‘People give their best to leaders who have their back'

Leader: Know, love and inspire your people by Katy Granville-Chapman and Emmie Bidston (Crown House Publishing) is out now. Annie Brookman-Byrne asked Katy and Emmie about the book.

In a nutshell, what makes an effective leader? Can anyone become a good leader?
Effective leaders know their people, love their people and inspire their people! That’s what the latest research from neuroscience, psychology and business literature highlights as the foundation of effective leadership and we can all get better at it.

Knowing your people is about learning to listen actively and ask great questions. That will allow you to understand people’s values and strengths, enabling you to bring out the best in your team. This is a real challenge in the current climate, where many leaders can’t see their staff face to face. A 2020 study by Dana Vashdi, from the University of Haifa, tested whether staff working closely together before the crisis were less depressed and lonely. The conclusion was that the more interdependent teams were before lockdown, the more resilient they seemed to be afterwards. As we begin to emerge from another winter of uncertainty and lockdowns we need resilient teams. That resilience will be built on how well we know one another.

Loving your people is about compassion, service and fearlessness. We have seen many leaders get this right over the pandemic. Where leaders in the public or private sector have genuinely looked after their people they have seen productivity improve and creativity flourish. People give their best to leaders who have their back, they go the extra-mile for leaders who care about them. World class sporting teams such as Liverpool FC (managed by Jurgen Klopp) and the England Football Team (led by Gareth Southgate) have shown that even in the high stakes, cut and thrust of professional sport the best leaders know and care for their people in a way that builds trust and loyalty.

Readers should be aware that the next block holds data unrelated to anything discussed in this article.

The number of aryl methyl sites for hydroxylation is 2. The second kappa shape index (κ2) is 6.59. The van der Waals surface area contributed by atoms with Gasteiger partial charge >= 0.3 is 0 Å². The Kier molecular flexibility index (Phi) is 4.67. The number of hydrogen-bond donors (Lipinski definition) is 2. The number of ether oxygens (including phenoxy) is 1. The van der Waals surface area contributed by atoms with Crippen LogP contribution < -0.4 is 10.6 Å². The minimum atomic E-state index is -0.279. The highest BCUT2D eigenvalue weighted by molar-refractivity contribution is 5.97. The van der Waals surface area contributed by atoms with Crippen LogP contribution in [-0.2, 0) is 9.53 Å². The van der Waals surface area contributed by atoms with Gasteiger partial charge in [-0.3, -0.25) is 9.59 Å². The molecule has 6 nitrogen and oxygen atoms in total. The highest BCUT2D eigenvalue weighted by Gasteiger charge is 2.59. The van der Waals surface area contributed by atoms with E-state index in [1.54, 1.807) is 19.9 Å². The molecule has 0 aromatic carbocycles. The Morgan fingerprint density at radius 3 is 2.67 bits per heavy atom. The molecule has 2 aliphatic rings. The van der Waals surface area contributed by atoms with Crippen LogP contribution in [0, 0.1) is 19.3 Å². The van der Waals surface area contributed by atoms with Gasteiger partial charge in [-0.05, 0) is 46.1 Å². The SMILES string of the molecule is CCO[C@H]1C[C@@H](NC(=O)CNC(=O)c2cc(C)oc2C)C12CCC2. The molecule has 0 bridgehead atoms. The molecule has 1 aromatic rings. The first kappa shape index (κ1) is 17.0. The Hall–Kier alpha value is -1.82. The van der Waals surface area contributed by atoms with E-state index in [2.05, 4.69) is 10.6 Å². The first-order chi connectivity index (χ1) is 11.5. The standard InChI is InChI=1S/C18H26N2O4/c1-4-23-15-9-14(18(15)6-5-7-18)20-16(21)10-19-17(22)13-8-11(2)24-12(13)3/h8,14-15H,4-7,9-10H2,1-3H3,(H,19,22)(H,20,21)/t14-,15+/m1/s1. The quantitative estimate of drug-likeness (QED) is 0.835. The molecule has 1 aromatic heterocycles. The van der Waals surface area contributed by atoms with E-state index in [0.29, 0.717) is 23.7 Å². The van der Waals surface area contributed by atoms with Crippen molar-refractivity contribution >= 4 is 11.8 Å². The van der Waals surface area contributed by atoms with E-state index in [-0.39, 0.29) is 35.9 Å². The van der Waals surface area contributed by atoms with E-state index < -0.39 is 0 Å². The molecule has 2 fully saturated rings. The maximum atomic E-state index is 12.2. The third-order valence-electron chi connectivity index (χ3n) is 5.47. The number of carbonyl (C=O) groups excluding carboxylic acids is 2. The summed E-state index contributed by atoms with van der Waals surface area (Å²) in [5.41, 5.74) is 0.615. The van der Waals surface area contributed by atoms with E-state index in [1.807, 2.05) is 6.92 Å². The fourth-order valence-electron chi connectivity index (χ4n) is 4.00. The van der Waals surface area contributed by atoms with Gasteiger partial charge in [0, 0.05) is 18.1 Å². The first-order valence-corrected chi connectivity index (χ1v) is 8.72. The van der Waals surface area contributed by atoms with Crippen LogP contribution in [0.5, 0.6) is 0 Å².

Inspiring your people is about co-creating a clear vision for what difference your team makes and then empowering and resourcing people to deliver it. We give our best to visions we believe in, a sense of purpose that gets us out of bed in the morning. Leaders can’t micro-manage people working from home, they need to motivate them and trust them instead. Many organisations still try to motivate people through performance related pay and targets, despite the fact we have known for decades that extrinsic motivators rarely work once people move beyond basic cognitive challenges. In fact ‘carrot & stick’ schemes can lead to worse performance. As leaders we should take money off the table as an issue and then give people a sense of purpose and autonomy. The pandemic has highlighted this more than ever, people want to work in teams where they feel trusted and valued and contribute to something that matters. That sense of purpose is what unleashes the creativity and agility needed to turn car manufacturers into ventilator makers, perfume designers into hand sanitiser producers, athletics gear leaders into surgical mask fabricators.

The British Psychological Society Vice President David Murphy said last year: ‘Our understanding of leadership has been coming from a rather limited perspective, and one perhaps in which the “hero leader model” is more dominant.’ Is that your impression too?
Absolutely. There has been a shift in the research to a focus on transformational leadership, but it has taken a while for that to filter through into the main-stream view of leadership.

The ‘hero leader model’ worked well in an industrial society when most tasks were basic cognitive ones and success depended in people unquestioningly following their leader. That doesn’t work in the current climate where the leader cannot possibly have all the answers. Instead high performance depends on the creation of ideas, taking risks, collaborative problem solving and agility in the face of uncertainty. The organisations who succeed are those that harness the talents of all their staff, disseminating decision making in a way that allows them to spot early warning signals and respond rapidly to change. Even in hierarchical institutions like the Navy, turning followers into leaders is the best way to improve performance, as Captain David Marquet drives home with such clarity in his book ‘Turn the Ship Around’. Empowered staff, strong networks, clear communication and leaders who listen is the only effective response in a world of such uncertainty.